February drought piles more pressure on Maltese farmers

Lack of precipitation will lead to a decrease in the quantity and quality for fodder crops, with the biggest headache for farmers being that of having to rely more on importing the animal feed

A sunlit February has spelt bad news for farmers, whose crops depend heavily on rainfall during what is normally considered the wet season for the country.

A Meteorological Office report revealed that the second month of 2020 was the driest on record since 1923.

This year only 0.6mm of precipitation was recorded, with the monthly average being 56.9mm.

Farmers who spoke to MaltaToday said Maltese agriculture was highly dependent on rainfall in the season between October and April. The replenishment of their reservoirs and artisan wells is crucial to avoid pumping water from the water table at an early point in the year.

Jeanette Borg, from the Malta Youth in Agriculture Foundation, said the sectors most affected by this year’s drought will be the production of fruit and vegetables, and fodder crops which depend heavily on rain water.

Fodder crops such as wheat, barley and clover are used for animal feed, and make up around 45% of Malta’s utilised agricultural land.

Borg said that lack of precipitation will lead to a decrease in the quantity and quality for fodder crops, with the biggest headache for farmers being that of having to rely more on importing the animal feed. “This will obviously increase the costs of production for farmers,” she said.

The lack of precipitation is also leading to higher vegetable prices for consumers. Vegetables are usually more abundant at this time of the year. However this depends on water availability. “We are noticing that broccoli and cauliflower prices, for example, have remained quite high in comparison to previous years,” she said.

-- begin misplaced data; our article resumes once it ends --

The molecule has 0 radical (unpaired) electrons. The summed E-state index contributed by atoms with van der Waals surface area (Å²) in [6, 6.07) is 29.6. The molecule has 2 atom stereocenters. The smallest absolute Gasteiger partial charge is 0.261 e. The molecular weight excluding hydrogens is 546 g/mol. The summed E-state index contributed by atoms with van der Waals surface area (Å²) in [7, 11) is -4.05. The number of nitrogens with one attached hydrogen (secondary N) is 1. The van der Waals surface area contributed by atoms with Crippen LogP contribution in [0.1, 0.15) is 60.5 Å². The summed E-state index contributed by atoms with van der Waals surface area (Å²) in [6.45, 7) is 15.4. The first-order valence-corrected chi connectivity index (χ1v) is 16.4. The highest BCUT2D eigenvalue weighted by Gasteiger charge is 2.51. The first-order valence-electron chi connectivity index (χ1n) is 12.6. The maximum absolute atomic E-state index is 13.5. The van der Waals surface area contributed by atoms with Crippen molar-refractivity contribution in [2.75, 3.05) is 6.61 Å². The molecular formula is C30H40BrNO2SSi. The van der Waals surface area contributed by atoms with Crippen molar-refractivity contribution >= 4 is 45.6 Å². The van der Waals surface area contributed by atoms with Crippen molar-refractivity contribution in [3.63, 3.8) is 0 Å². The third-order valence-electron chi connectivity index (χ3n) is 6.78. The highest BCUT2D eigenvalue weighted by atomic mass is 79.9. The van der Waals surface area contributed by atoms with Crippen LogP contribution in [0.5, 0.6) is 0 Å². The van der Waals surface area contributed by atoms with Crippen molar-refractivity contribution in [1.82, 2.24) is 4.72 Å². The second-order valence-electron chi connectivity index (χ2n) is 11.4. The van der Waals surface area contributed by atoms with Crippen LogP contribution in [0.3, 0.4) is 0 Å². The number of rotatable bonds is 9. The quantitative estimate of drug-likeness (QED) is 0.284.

Għaqda Bdiewa Attivi’s Malcom Borg shared Jeanette Borg’s concern, pointing out how the extraction of groundwater comes at a larger expense for farmers. “The extraction of water will put more pressure on the water table, making it longer for the resource to replenish.”

Asked how farmers will cope if the situation remains as it is, Borg said that ‘new water’ is helping some farmers to a certain extent. New water is polished, treated sewage water which has been made available to farmers solely for irrigation purposes. It is considered to be very high-quality water for agriculture, industry, landscaping and other sectors where drinking water quality levels are not required.

Malcolm Borg said the water was of very good quality, and insisted the quality of produce is not in any way affected, but lamented that the resource is not readily available to everyone. “We must ensure that all farmers are given all the help they need,” he said.

Jeanette Borg insisted that more research needs to be carried out on the ground to equip growers with practical solutions, since weather extremes are on the rise. “Last year we had the infamous February storm, and this year we have very little rain. We must be prepared or we risk losing the livelihood of rural areas,” she said.

She suggested that creating more synergy between growers, authorities and researchers can help in achieving long-term planning in terms of water resource management.

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